I propose to take Questions Nos. 62, 78 and 165 together.
The Government is pleased at the recent positive turn of events in Nepal, with the restoration of parliament and of an accountable government, as well as a truce. The restored parliament has voted for Nepal to become a secular, as opposed to Hindu, state and it has also voted to curtail the powers of the king, including control over the army and the hereditary principle. While we have not had any recent direct bilateral contacts with Nepal, Ireland has been active within the EU framework and has contributed to discussions in relevant working groups. On 16 February, the Minister of State, Deputy Conor Lenihan, met in Dublin with Dr. Arjun Karki, president of the NGO Federation of Nepal and co-ordinator of the South Asian Alliance for Poverty Eradication, who provided a first-hand account of the situation on the ground in Nepal. Dr. Karki was assured that Ireland was closely following developments in Nepal.
The situation in Nepal was also discussed by Ministers at the EU General Affairs and External Relations Council meetings on 30-31 January and on 15-16 May. Following the discussion by Ministers on 15-16 May, officials have been asked to examine and make recommendations to the GAERC on possible EU action. The EU has already decided to lift with immediate effect the freeze on ministerial visits which had been in place since March 2005.
On 3 May, the EU issued a statement welcoming the first meeting in four years of the House of Representatives in Nepal and the decisions taken at that meeting. It added that this was an important step towards full democracy and sustainable peace in the interest of the people of Nepal. The EU congratulated Girija PrasadKoirala on his appointment as Prime Minister. The statement welcomed steps taken towards the rapid formation of an effective government. The EU encouraged members of the seven-party alliance to continue to work together in implementing its roadmap as it has done to date. It stressed the importance that any processes leading to constituent assembly elections and subsequent reforms are inclusive and participatory and respect the sovereignty vested in the Nepalese people. The EU also welcomed the decision of the Maoist Communist Party of Nepal to call a unilateral ceasefire for three months with immediate effect. It called on it to renounce violence completely and to commit to decommissioning its weapons. Without such a commitment, free and fair elections to a constituent assembly would be impossible. The statement encouraged the new government to take reciprocal measures in response to the ceasefire. It stated that the EU continued to believe that a ceasefire would benefit from international facilitation and monitoring and that the EU was willing to assist any process leading to a durable negotiated solution.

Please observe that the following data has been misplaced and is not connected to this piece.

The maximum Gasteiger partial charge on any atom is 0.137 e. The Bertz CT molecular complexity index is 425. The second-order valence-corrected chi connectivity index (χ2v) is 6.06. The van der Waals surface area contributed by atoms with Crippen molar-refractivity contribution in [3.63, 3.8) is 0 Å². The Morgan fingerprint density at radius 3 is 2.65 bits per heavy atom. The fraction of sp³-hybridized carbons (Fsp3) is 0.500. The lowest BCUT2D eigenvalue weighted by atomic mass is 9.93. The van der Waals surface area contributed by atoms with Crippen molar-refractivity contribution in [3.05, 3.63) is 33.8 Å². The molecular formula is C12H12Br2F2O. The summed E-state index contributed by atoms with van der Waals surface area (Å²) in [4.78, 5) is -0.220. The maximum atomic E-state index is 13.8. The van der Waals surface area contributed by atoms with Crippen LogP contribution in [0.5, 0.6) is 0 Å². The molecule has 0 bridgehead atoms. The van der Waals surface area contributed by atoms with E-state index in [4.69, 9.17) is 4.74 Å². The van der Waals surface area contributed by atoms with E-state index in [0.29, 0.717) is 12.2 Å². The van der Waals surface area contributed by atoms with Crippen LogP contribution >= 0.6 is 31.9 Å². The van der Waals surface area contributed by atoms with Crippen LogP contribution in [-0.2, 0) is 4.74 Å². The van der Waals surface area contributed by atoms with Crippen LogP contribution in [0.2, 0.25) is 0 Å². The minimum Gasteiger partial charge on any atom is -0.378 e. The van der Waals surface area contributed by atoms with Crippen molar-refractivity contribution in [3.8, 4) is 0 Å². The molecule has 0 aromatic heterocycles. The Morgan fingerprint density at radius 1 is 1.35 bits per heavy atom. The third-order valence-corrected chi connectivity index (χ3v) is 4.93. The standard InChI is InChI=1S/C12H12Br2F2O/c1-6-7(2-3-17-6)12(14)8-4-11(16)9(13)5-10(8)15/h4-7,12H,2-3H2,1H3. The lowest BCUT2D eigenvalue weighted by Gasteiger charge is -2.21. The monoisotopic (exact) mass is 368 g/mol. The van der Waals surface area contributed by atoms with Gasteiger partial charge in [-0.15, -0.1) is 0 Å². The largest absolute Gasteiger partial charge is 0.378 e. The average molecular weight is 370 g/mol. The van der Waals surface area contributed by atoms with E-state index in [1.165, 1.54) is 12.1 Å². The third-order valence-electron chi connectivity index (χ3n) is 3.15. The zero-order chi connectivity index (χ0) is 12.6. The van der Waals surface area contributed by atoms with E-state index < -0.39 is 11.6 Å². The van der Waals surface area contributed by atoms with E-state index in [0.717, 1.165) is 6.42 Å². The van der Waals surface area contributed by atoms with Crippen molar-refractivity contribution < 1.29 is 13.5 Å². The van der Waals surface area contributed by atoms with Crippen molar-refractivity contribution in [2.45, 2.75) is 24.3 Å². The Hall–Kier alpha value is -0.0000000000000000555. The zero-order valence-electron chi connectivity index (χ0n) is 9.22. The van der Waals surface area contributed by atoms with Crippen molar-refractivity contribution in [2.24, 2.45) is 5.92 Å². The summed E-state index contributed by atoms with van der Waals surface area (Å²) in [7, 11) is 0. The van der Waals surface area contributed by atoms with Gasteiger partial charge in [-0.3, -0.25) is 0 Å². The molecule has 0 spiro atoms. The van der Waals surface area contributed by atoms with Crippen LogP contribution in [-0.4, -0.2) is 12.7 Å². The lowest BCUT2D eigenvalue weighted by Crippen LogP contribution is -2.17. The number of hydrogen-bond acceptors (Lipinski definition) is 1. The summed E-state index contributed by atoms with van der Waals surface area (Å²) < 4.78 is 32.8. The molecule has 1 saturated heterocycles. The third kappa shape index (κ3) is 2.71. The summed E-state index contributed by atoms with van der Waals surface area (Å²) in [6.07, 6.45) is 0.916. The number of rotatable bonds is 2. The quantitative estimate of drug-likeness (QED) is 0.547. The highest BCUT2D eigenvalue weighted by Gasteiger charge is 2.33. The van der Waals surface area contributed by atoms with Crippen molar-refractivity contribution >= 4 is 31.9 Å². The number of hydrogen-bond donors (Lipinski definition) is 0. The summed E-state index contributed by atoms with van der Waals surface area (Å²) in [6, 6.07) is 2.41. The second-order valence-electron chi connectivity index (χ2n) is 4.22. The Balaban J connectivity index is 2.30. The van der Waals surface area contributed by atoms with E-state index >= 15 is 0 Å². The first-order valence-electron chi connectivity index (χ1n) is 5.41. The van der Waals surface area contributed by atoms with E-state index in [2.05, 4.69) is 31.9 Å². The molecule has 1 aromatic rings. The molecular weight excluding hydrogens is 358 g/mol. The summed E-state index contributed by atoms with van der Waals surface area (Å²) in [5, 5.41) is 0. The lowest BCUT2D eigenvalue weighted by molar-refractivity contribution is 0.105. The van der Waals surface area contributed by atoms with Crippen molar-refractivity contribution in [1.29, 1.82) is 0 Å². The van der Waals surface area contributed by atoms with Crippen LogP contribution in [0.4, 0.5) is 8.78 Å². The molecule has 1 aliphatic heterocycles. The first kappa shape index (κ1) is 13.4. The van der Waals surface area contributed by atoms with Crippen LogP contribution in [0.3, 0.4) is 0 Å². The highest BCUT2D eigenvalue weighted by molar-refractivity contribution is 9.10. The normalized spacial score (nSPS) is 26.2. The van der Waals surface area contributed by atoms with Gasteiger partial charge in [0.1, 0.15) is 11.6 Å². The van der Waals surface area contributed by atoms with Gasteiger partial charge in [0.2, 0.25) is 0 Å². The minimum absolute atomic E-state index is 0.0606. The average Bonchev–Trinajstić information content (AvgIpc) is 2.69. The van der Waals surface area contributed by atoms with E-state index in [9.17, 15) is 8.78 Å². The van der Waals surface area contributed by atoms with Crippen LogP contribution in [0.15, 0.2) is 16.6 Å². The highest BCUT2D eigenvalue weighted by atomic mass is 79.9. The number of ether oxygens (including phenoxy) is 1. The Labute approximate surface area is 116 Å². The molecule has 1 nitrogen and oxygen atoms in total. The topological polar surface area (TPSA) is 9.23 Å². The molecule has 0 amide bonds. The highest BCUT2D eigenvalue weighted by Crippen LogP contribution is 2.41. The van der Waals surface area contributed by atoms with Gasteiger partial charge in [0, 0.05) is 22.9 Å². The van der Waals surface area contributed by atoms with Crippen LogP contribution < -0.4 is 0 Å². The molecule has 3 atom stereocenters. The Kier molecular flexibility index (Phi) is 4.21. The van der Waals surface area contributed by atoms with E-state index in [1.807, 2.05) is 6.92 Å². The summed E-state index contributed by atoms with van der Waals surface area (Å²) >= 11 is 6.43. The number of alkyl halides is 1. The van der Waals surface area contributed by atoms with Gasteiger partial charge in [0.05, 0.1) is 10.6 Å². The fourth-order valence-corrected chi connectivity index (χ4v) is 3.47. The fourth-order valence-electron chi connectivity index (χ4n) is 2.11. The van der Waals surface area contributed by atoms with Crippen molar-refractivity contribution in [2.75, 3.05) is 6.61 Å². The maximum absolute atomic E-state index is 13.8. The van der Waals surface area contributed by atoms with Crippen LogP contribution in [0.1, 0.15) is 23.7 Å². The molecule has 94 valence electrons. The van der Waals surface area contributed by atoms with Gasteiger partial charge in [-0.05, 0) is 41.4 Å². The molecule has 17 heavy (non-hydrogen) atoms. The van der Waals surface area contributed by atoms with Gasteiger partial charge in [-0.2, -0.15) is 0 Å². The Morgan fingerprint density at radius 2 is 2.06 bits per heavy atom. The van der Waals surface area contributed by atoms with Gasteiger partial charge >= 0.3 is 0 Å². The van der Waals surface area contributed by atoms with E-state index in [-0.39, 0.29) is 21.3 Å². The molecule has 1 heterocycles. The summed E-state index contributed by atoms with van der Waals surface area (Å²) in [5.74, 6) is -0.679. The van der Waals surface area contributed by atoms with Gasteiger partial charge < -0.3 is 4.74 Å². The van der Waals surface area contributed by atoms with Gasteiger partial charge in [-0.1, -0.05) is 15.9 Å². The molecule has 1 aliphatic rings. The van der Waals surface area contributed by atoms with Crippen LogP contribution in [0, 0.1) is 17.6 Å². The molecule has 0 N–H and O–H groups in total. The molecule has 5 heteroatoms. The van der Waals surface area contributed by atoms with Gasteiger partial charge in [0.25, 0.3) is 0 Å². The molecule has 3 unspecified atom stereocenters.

While the situation in Nepal has not been discussed recently at the United Nations Security Council, the UN has been playing an important role on the ground in Kathmandu, including through the field office of the High Commissioner for Human Rights. Ireland contributed €200,000 towards the establishment of the office in 2005. Ireland has proposed that the EU look at providing further support for the valuable work of this office.
Ireland assists a small number of non-governmental organisations and missionary groups which carry out important development and relief work in Nepal. These organisations include Action Aid, the Church Mission Society Ireland, Interserve Ireland, the Leprosy Mission and Plan Ireland. In 2004, approximately €450,000 was provided to these organisations while €400,000 was delivered in 2005. The latest information from these organisations indicates that they are currently able to conduct their operations normally.
As the situation in Nepal remains fluid and uncertain, the Department will continue to monitor closely developments in the country. Ireland will continue actively to participate in relevant discussions within the EU and UN frameworks and will urge all sides to pursue a peaceful, political solution and to respect human rights and fundamental freedoms.